To treat "Adult Bookstore" as if he had suffered no metamorphosis since "Poems 1940–1953," as if he had never made those half-ecstatic, half-despairing pilgrimages to the shrine of Whitman at Camden and of Williams at Rutherford, N.J., and to Henry Miller on his mountain, would be a rank disservice all around. One reads the new title poem, for instance, and wonders why the devil this graphic but otherwise unremarkable evocation of a scruffy porn shop should rate the honor given it here. Until, that is, one remembers something Shapiro wrote in his essay "The Greatest Living Patagonian." "Morally," he said, "I regard Miller as a holy man, as most of his admirers do—Gandhi with a penis."

Now Shapiro has never unambiguously expressed much of this new Dionysian ardor in his verse. Except for his admirable "Adam and Eve" sequence, the "Selected Poems" are quite free of it. In an impressive new long poem, "The Rape of Philomel," he dwells with considerable feeling on its perversion. So one can only understand his horror at the porn shop by reading his prose. And in the essay "Is Poetry an American Art?" he will tell you that up to now the bulk of American poetry has been prose, that Whitman, as Eliot said, is our greatest prosateur, and finally that the highest compliment you can pay a man is to call him not a poet but a writer. "It bestows on a poet the keys to the kingdom; it takes him out of the realm of mere literature and installs him in the empyrean; it frees him from any of the normal ties to the world with which other men are bound; it makes him a kind of god."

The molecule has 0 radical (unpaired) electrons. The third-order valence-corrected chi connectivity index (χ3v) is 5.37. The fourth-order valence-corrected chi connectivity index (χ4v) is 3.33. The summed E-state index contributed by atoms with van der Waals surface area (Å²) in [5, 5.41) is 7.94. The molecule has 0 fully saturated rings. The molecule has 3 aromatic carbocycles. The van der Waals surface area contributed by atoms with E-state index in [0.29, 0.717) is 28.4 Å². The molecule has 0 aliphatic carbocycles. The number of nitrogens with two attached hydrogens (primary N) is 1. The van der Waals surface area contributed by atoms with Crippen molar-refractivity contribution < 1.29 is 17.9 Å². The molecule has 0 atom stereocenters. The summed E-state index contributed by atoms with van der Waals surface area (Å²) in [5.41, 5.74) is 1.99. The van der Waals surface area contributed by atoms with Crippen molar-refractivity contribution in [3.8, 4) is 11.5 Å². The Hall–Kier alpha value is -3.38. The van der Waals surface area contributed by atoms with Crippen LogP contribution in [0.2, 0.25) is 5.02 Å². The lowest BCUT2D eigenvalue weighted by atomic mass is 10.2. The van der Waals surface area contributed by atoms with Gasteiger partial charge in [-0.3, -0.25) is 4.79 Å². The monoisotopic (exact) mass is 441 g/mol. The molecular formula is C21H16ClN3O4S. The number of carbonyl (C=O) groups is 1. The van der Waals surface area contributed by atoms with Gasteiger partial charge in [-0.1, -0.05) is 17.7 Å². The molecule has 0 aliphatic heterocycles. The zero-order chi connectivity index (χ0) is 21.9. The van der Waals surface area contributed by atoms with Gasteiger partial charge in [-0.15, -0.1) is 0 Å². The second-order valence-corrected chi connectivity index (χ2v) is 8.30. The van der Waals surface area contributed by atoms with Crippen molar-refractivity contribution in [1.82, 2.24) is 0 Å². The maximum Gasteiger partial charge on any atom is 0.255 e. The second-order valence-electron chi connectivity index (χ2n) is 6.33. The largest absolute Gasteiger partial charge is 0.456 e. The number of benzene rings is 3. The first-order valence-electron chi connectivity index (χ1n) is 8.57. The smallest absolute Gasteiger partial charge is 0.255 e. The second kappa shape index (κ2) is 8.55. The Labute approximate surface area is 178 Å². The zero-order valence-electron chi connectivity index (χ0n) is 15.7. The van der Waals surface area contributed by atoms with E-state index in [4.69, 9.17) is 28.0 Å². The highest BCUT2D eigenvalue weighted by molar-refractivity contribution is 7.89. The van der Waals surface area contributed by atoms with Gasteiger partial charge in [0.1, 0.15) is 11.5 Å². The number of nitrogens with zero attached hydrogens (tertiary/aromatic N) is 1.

Shapiro's exceptionally firm and elastic ties to the world are, however, what really set him apart, not his platform kit of thin neo-Nietzschean vitalist ideas. His best poems, including at least a dozen of the buoyant "surrealist" satires in "The Bourgeois Poet," are completely realized, spared by the demon of incompleteness who nags the essays—dangling leads, half-pursued arguments, careless snap judgments, surrenders to the vicious "principle of leadership" in modern criticism that he himself has justly condemned. But having said as much one still must acknowledge that since the early sixties poetry has often failed him as a vehicle for the utopian-prophetic dimension of his thought. We must continue to "destroy the religion of specialization" (cult of the well-made poem, the "poem of sensibility") by following the path of irony out to its bitter end. Hence a readiness to publish books like "Adult Bookstore" in the face of so much vehement homage to other sorts of writing. But Shapiro would not be Shapiro if his long-practiced ironies failed to come across as a little more affectionate than bitter. Now, as always, his appeal rests not only on a nervously zestful embrace of the ordinary but in a gift for making the very act of writing poetry look sensible and businesslike. Remembering those other Southerners, James Dickey and A. R. Ammons, eminent connoisseurs of the quotidian all three, one can't but envy them their heaven-sent capacity for taking so much of our fevered life for granted. (p. 6)

R. W. Flint, in The New York Times Book Review (© 1976 by The New York Times Company; reprinted by permission), July 25, 1976.